The last topic in this chapter of this course is parameterization. You have actually seen a case of parametric and non-parametric learning during this course. Stop reading and think: can you figure out what has been which? What are parameters in models?

The non-parametric algorithm we used was k-NN. It doesn't define any parameters that would indicate whether an entity belongs to a class A, B or C. Instead, it stores the n-dimensional coordinate of each entity in the training set to the model. The more you have samples, the larger the model will be. We have also used a parametric algorithm: the simple linear regression. When we are training the model, the only information is stores are the weights (or a coefficient). By convention, the weights are usually called as a vector or matrix W or in math notation the θ (theta). Regardless of the naming, the model parameters are an n-dimensional set of numbers. If you take a dot product of W and X (features), you will get predictions of y. Even if the training set contains 10 million samples (feature vectors), the dimensionality of the parameters will remain the same.

**Test your understanding:** If there are 3 features (e.g. hours studied, hours slept, grade of the previous course), how many parameters will the weight vector hold? Think. You know this! I'm not giving the correct answer, but a similar question might appear in the exam/test.

Parametric models are easy to understand. After the algorithm have been trained, the model is really fast. Data has to have linear relationships with the predicted output. Any outliers, missing data or noise in the data requires careful data preparation before the training.

Most common algorithms in this category are linear and logistic regression. No matter which parametric model you will use, you will end up with some coefficients that are easy to interpret. In the case of linear regression, these weights are simply multipliers for the features. Investigating these coefficients can provide insightful information about, for example, what factors have the highest impact on customers decisions on buying or skipping your product.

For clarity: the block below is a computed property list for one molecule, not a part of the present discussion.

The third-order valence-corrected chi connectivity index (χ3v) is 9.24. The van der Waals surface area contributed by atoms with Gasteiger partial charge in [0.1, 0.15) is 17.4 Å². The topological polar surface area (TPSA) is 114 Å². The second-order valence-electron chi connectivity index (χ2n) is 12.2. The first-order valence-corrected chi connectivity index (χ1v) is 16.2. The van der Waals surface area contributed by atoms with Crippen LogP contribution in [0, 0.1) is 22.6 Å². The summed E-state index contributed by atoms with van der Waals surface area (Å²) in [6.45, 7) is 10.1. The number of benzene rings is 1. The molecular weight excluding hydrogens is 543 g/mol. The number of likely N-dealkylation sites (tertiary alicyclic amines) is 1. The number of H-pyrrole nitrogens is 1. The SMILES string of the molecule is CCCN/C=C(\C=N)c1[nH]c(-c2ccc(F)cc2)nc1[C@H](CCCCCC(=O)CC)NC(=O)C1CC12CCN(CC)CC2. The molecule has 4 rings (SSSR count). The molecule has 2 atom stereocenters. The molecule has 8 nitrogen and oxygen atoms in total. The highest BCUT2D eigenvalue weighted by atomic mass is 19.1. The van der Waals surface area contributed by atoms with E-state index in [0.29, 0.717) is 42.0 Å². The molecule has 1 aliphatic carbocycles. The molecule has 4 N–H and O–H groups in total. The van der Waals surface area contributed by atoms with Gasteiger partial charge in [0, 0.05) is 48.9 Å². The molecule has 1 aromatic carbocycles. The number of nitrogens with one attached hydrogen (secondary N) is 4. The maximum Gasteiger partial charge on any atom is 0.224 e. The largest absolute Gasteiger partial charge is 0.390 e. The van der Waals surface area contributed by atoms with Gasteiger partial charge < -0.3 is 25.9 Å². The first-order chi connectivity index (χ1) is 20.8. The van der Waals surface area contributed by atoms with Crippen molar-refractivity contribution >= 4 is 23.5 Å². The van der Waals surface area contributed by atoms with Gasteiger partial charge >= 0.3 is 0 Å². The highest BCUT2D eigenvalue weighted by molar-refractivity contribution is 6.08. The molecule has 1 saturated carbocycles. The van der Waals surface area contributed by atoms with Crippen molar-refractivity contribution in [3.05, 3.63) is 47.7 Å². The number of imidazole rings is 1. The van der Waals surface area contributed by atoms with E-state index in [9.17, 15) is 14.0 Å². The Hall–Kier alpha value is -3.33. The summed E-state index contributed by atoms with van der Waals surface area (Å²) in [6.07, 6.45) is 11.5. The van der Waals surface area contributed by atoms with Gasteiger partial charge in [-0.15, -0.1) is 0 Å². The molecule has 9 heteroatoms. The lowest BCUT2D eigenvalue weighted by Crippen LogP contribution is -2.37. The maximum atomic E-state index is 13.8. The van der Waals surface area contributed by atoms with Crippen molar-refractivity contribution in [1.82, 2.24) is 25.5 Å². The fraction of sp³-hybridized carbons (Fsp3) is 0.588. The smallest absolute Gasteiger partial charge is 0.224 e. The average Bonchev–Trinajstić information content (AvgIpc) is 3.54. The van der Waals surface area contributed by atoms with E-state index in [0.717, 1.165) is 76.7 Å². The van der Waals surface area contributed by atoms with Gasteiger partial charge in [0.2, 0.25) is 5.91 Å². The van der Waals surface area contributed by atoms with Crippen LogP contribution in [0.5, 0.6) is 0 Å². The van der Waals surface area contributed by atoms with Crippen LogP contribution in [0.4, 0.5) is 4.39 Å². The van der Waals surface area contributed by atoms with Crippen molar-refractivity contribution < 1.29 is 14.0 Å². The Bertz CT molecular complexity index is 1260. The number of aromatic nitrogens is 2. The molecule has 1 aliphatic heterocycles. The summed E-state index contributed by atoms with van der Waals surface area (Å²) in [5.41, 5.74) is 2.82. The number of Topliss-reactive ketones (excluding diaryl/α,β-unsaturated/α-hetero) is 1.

Non-parametric models may be easy to understand as models, but analysing what a trained model actually does isn't often very intuitive. For example, k-Nearest Neighbour classifier is easy to understand as a model, but given 100 features, the prediction is based on the majority vote of closest k entities in 100 dimensions. Which of the features have the most impact on the prediction? There are no simple parameters to give a straight answer to this.

Other non-parametric algorithms include but are not limited to various decision trees and support vector machines. They can be very powerful at finding underlying relations between different features.

**Task**: Find out whether deep learning models (deep neural networks) are parametric on non-parametric. Use your favorite search engine and spend some time reading. This will solidify your understanding of parameters.

**Reading task**: Open up the downloaded PDF book (A Brief Introduction to Machine Learning for Engineers, available here.) **Read pages 15-17**, up to the heading 2.2 Inference.

Since this is the last lesson in this chapter, spend some time making sure that you understand everything so far. By minimum, you should be able to define the terms below and describe how they relate to machine learning and AI:

- Supervised learning
- Classification
- k-NN classifier

- Regression
- Linear Regression

- Non-supervised learning
- Reinforcement learning
- Parametric learning
- Weights (coefficients, often marked with theta symbol)
- Labels (covariates, y, ground-truth. Only in supervised learning)
- Bias
- Feature matrix X
- Feature vector x
- Fixed amount of parameters. No amount of data will change this.
- Non-parametric learning
- Non-fixed parameters. The increasing amount of data will affect the model.